BUSY BEE BUFFET, Incorporated; Steve Pastis and George Bafaloukos, Appellants,
Norman FERRELL and State of Arizona, ex rel.; The Industrial Commission of Arizona, Appellees.
[82 Ariz. 193] Snell & Wilmer, Phoenix, for Busy Bee Buffet, Inc.
Moore & Romley, Phoenix, for Steve Pastis and George Bafaloukos.
Moore & Moore, Phoenix, for Norman Ferrell.
Donald J. Morgan, Phoenix, for Industrial Commission.
We are confronted in this case with two appeals: (1) from a judgment for personal injuries in favor of plaintiff Ferrell (hereinafter called Ferrell) and against the Busy Buffet (hereinafter called Buffet); and (2) from a judgment over in favor of the Buffet and against Steve Pastis for the same amount as that recovered [82 Ariz. 194] by Ferrell from the Buffet as a result of the alleged negligence of both the Buffet and Pastis.
The Buffet, Incorporated, is a co-tenant with Steve Pastis and George Bafloukos in the occupation of the premises described as Busy Bee Buffet and Restaurant located at the intersection of First Avenue and Washington Street, in the City of Phoenix, and more particularly in the passageway therein. The Buffet is operated exclusively by the Buffet corporation and occupies the west side of the premises. Pastis and Bafaloukos are the owners and operators of the restaurant located on the east side of the premises and are in full control thereof. Presumably for convenience, the judgment in favor of the Buffet ran only against Pastis, one of the co-partners (reference will hereinafter be made only to Pastis).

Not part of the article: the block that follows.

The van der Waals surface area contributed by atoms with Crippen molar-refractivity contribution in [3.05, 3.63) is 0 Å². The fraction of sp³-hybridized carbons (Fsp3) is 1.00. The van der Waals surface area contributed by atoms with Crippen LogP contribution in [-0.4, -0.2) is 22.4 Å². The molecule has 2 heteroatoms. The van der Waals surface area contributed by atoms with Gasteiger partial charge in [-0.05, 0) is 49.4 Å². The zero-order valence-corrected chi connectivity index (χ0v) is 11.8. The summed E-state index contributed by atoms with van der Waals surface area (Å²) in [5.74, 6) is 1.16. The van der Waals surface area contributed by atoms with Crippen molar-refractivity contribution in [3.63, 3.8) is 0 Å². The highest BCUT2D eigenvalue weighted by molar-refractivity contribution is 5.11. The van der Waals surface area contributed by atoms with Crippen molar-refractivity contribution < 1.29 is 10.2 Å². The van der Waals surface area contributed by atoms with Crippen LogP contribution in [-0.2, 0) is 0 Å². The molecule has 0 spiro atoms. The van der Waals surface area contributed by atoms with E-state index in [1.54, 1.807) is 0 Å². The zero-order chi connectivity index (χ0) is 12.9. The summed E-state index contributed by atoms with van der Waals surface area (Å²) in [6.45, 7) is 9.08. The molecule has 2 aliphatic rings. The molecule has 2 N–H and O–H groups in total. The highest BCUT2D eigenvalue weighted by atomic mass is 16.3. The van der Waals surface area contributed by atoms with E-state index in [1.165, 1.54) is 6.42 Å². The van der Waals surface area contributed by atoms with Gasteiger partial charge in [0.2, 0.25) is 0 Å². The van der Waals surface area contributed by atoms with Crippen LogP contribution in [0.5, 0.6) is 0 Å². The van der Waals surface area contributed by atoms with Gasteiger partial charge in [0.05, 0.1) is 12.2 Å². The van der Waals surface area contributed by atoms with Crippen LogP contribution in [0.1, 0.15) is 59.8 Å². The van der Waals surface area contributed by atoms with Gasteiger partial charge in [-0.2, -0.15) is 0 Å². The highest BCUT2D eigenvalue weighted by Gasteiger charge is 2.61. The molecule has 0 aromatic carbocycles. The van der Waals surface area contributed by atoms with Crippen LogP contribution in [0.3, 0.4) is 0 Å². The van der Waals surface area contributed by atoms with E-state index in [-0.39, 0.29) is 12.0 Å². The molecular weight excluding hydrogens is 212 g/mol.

At the rear of the Buffet and the Restaurant is a narrow passageway 4 to 5 feet in which leading east from First Avenue, which is used for the benefit of both the Buffet and the Restaurant for the purpose of delivery of groceries, etc., to the Restaurant, and liquors to the Buffet.